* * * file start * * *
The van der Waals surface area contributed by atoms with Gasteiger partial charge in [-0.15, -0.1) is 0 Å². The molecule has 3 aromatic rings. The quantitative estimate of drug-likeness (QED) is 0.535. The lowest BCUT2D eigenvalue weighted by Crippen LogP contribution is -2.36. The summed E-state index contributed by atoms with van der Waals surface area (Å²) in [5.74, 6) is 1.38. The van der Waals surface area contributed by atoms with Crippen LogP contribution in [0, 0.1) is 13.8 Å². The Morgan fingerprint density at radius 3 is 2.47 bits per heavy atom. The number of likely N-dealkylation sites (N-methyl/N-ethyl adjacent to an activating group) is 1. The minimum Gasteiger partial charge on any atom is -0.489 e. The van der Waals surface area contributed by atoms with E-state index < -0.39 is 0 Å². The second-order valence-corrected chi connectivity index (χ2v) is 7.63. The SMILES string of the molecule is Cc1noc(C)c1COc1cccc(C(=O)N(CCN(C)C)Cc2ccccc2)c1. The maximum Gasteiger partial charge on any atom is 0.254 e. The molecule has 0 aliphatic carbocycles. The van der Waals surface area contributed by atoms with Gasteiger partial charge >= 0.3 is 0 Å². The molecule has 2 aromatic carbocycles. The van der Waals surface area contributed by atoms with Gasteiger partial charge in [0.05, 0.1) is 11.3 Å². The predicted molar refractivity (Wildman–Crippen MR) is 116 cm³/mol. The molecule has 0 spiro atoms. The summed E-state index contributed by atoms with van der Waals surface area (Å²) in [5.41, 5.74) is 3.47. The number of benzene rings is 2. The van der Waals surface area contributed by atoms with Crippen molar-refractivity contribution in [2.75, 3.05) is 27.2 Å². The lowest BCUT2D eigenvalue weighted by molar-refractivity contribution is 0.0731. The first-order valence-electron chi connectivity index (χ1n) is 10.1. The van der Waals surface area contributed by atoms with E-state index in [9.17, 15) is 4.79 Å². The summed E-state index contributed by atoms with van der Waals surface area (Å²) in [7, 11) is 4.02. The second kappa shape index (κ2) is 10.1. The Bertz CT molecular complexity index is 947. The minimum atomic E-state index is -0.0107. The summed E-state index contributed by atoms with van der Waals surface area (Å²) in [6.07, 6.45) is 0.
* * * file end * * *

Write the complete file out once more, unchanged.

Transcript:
The van der Waals surface area contributed by atoms with Gasteiger partial charge in [-0.15, -0.1) is 0 Å². The molecule has 3 aromatic rings. The quantitative estimate of drug-likeness (QED) is 0.535. The lowest BCUT2D eigenvalue weighted by Crippen LogP contribution is -2.36. The summed E-state index contributed by atoms with van der Waals surface area (Å²) in [5.74, 6) is 1.38. The van der Waals surface area contributed by atoms with Crippen LogP contribution in [0, 0.1) is 13.8 Å². The Morgan fingerprint density at radius 3 is 2.47 bits per heavy atom. The number of likely N-dealkylation sites (N-methyl/N-ethyl adjacent to an activating group) is 1. The minimum Gasteiger partial charge on any atom is -0.489 e. The van der Waals surface area contributed by atoms with E-state index < -0.39 is 0 Å². The second-order valence-corrected chi connectivity index (χ2v) is 7.63. The SMILES string of the molecule is Cc1noc(C)c1COc1cccc(C(=O)N(CCN(C)C)Cc2ccccc2)c1. The maximum Gasteiger partial charge on any atom is 0.254 e. The molecule has 0 aliphatic carbocycles. The van der Waals surface area contributed by atoms with Gasteiger partial charge >= 0.3 is 0 Å². The molecule has 2 aromatic carbocycles. The van der Waals surface area contributed by atoms with Gasteiger partial charge in [0.05, 0.1) is 11.3 Å². The predicted molar refractivity (Wildman–Crippen MR) is 116 cm³/mol. The molecule has 0 spiro atoms. The summed E-state index contributed by atoms with van der Waals surface area (Å²) in [5.41, 5.74) is 3.47. The number of benzene rings is 2. The van der Waals surface area contributed by atoms with Crippen molar-refractivity contribution in [2.75, 3.05) is 27.2 Å². The lowest BCUT2D eigenvalue weighted by molar-refractivity contribution is 0.0731. The first-order valence-electron chi connectivity index (χ1n) is 10.1. The van der Waals surface area contributed by atoms with E-state index in [9.17, 15) is 4.79 Å². The summed E-state index contributed by atoms with van der Waals surface area (Å²) in [7, 11) is 4.02. The second kappa shape index (κ2) is 10.1. The Bertz CT molecular complexity index is 947. The minimum atomic E-state index is -0.0107. The summed E-state index contributed by atoms with van der Waals surface area (Å²) in [6.07, 6.45) is 0.